Portfolio Transparency

By Mark Barnicutt on November 12, 2021

After a thirty+ year career in the Canadian wealth management industry, I’ve learned many things.  One of my key learnings is that during bull markets – when ‘making money’ seems to be effortless – many affluent families become hyper-focused on the ‘rates of return’ being generated in their portfolios, while neglecting to understand ‘how’ those rates of return are being generated within their portfolios.  In other words, in the management of my portfolio:

  • Who are the various service providers?
  • Are they professionally competent & proven at providing these services?
  • What are they being paid for their services?
  • What, if any, conflicts of interest exist amongst these various service providers?

Who Are the Service Providers of My Portfolio?

The core of asset management operational structures have four key participants:

  1. Advisor: This is the service that relates to the pure advice and counsel with respect to the structuring of an investor’s portfolio aligned against their unique goals, timelines, and tolerances for risk.
  2. Investment Manager: This is the service that relates to the money management of an investor’s portfolio (i.e. the people who select the stocks and bonds in clients’ portfolios).
  3. Broker: This is the service associated with the buying & selling of securities (i.e. stocks and bonds) in investor portfolios.
  4. Custodian: Custody is the service associated with the safekeeping of client assets, independent of any of the other investment providers and service participants.

At HighView, our view has always been that the separation of each of the above activities is paramount in the provision of truly objective and transparent advice and service.  We call this the professional division of duties, which is illustrated in the image below:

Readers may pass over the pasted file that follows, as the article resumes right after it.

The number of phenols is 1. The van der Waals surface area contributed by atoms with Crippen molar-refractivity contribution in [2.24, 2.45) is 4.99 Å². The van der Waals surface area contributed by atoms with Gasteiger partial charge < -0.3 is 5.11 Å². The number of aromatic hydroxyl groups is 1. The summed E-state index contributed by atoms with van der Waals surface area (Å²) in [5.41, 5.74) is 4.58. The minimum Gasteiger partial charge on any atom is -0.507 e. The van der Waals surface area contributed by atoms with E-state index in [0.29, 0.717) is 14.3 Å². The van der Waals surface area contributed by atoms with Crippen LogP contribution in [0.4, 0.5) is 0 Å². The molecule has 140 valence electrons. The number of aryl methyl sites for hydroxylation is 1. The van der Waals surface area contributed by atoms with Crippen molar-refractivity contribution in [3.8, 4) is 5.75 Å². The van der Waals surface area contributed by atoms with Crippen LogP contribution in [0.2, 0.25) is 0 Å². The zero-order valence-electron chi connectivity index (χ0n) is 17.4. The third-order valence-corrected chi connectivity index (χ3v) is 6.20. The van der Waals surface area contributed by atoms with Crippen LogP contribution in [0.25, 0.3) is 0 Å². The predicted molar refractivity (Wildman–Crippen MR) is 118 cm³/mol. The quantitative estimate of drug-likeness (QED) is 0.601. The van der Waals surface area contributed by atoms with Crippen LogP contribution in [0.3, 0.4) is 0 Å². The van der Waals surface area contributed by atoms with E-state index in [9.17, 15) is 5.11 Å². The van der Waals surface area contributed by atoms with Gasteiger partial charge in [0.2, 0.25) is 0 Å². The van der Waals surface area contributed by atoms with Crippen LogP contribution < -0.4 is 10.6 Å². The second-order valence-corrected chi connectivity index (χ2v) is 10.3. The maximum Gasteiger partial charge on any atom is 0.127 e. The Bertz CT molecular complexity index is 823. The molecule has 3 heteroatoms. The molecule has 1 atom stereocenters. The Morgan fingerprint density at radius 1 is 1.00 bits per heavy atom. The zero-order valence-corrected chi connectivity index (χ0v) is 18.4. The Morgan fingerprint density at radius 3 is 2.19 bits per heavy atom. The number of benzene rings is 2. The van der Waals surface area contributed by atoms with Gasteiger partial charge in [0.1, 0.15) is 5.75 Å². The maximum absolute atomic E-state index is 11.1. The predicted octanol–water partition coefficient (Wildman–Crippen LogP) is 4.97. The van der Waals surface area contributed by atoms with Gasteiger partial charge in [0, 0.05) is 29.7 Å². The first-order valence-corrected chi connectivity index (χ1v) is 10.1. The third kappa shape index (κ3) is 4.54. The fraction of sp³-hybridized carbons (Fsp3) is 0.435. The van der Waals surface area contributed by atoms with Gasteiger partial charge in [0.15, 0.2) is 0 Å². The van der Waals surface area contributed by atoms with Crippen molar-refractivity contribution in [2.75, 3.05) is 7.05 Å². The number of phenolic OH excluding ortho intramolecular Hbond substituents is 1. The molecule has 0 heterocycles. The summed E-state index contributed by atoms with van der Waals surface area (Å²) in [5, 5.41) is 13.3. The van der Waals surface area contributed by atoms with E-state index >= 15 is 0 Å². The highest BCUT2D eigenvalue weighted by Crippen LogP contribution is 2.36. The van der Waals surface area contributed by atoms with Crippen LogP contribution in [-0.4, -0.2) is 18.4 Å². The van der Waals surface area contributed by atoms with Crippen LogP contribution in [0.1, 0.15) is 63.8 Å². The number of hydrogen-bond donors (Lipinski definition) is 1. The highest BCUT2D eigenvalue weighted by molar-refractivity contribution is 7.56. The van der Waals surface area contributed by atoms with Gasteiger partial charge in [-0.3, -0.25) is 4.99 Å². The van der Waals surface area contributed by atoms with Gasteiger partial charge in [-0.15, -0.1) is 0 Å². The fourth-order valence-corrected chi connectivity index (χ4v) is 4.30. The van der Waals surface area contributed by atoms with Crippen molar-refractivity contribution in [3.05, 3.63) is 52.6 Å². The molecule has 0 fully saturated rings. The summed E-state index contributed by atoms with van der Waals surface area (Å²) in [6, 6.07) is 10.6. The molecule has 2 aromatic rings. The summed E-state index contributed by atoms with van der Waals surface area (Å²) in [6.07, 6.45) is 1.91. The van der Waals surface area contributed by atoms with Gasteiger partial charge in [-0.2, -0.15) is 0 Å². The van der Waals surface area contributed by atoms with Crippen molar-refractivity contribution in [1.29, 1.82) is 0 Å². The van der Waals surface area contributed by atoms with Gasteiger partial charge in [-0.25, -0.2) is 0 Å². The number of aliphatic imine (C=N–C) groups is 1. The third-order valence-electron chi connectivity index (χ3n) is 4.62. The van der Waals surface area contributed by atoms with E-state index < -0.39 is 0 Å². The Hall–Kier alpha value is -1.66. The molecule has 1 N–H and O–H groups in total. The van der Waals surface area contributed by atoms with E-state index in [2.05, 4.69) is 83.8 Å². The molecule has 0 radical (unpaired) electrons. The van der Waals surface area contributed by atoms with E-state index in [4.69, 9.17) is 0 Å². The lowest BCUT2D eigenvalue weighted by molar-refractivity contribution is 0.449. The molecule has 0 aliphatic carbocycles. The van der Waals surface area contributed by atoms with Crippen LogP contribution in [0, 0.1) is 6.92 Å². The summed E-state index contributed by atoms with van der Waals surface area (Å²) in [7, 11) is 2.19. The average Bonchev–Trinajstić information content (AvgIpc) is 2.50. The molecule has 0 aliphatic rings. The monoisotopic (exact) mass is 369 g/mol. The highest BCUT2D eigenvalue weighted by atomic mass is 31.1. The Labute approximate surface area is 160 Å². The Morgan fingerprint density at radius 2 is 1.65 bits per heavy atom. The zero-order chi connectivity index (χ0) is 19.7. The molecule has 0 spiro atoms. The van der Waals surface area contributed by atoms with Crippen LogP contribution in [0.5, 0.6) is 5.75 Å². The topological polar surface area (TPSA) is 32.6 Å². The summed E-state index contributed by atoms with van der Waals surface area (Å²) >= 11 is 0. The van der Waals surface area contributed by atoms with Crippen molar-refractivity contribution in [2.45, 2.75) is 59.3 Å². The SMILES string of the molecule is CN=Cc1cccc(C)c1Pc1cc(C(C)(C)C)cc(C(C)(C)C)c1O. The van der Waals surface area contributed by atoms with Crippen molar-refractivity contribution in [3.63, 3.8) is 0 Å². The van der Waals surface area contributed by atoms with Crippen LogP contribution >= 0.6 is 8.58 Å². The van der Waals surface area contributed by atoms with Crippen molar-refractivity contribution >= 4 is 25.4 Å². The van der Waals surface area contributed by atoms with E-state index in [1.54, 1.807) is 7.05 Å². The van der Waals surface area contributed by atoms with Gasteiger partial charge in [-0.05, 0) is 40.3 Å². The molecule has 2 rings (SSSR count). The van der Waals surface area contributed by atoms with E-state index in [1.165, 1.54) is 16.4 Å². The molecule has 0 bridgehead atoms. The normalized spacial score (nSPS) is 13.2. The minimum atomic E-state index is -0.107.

Why Is Separation Of Professional Duties Important To Affluent Families?

There are three reasons why we believe the separation of these duties is important for investors:

  1. Professional Competency:

Each participant should be a proven best in class provider of professional services in their area of purported expertise.

  1. Conflict Of Interest Elimination:

Each participant should not have control, undue influence, or benefit (directly or indirectly) from the services of another participant.

  1. Fair Value Pricing:

Each participant should price their services on the fair price for value delivered in a competitive marketplace.

These principles were at the core of the investment counsel industry when it was founded over 100 years ago, when Arthur M. Clifford started an investment counsel firm in Los Angeles in 1915 (Read about the history of investment counselling). Specifically, in the traditional investment counselling and asset management industry, there has always been a very clear separation of duties amongst the various professional service participants in order to avoid conflicts of interest and collusion.

Consolidation of Service Providers Creates Objectivity & Transparency Issues for Affluent Families